It has not done so to date for a variety of technical reasons. First, for the past five years, banks have used this newly minted cash to shore up their internal reserves following the 2008 credit crunch, rather than lend it to you or me. This has had a bizarre consequence: while there is a lot more money around, less of it is in circulation. This has actually caused prices to fall in America. Imagine a dam with water piling up on one side and a drought on the other, and you’ll get the picture.

Second, low interest rates have allowed investors to borrow to buy shares, soaking up some of the new printed money and keeping it out of harm’s way. This explains why the American and German stock markets reached historic highs last month, despite the global economy still being in the doldrums. But investors need share prices to rise indefinitely so they can pay back the loans – a Ponzi scheme that is starting to unravel.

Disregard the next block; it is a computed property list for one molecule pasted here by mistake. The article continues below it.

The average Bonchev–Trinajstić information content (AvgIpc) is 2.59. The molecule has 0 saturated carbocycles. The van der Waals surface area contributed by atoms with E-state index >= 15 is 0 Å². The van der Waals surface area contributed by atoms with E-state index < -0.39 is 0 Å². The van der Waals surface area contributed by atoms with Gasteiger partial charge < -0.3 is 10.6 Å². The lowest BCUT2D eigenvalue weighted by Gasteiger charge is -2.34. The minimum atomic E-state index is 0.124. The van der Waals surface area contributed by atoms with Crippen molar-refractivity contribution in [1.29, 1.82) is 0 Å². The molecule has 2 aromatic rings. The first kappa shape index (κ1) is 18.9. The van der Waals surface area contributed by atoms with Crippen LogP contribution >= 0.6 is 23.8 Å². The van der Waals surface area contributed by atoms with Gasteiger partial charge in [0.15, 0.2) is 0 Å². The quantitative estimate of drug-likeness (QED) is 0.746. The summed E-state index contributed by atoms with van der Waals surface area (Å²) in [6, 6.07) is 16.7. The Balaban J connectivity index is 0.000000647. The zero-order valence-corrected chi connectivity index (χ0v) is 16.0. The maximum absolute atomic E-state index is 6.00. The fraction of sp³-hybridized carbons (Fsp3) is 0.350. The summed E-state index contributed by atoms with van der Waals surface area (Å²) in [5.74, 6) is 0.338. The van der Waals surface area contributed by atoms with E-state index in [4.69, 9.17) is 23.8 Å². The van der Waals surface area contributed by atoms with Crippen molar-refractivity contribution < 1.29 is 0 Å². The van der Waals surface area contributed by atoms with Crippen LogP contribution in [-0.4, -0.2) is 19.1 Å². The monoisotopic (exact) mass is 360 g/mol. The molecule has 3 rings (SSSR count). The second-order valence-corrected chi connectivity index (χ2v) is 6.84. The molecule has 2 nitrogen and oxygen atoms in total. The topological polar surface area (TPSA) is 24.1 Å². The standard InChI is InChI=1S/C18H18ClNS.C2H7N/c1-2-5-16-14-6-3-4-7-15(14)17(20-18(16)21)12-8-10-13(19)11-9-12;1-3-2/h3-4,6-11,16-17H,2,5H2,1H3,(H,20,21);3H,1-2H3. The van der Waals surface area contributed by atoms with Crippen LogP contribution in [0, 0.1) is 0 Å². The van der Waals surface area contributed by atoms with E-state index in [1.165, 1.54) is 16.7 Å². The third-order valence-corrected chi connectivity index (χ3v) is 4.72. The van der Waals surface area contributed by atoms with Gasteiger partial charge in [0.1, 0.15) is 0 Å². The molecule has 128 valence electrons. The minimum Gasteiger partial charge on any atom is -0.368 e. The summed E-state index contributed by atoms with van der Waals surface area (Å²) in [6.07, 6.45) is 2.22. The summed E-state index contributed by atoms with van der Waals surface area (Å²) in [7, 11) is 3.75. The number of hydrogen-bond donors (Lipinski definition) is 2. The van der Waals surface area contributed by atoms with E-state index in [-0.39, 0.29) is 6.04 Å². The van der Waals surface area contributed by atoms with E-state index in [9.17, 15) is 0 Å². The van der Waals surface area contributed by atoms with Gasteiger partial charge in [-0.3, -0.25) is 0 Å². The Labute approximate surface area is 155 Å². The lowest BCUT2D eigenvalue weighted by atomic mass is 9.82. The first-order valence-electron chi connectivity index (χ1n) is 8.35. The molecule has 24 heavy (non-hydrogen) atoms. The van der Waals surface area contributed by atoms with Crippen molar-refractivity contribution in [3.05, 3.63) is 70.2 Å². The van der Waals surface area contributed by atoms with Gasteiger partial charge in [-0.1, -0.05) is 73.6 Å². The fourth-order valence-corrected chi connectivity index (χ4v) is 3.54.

The US Federal Reserve has been printing new money at the rate of £55 billion a month. But the Fed Chairman, Ben Bernanke, is dropping broad hints this monetary stimulus could end next year. If the money tap gets turned off then share prices will drop. Investors are in two minds: should they sell now before shares lose value, or stay in the market and look for bargains. Result: this month, world stock markets have been going up and down like a yoyo.

Enter Mervyn King, trying to reassure everyone that nothing is going to change quickly and interest rates will stay low for years. My instinct is that Bernanke is being absolutely straight: the Federal Reserve can’t go on printing money indefinitely and will start to wind down the stimulus next summer.

This new reality was signalled by Mark Carney, who takes over from Mervyn King at the Bank of England on Monday. Contradicting demob-happy Sir Merv, Carney told an interviewer that UK companies “need to manage their business for the possibility of a slight or material change in the level of interest rates.” While media eyes were focused on the chancellor’s fantasies about public spending post 2015, the markets were pricing in a rise in base rates to 0.75 per cent before the general election.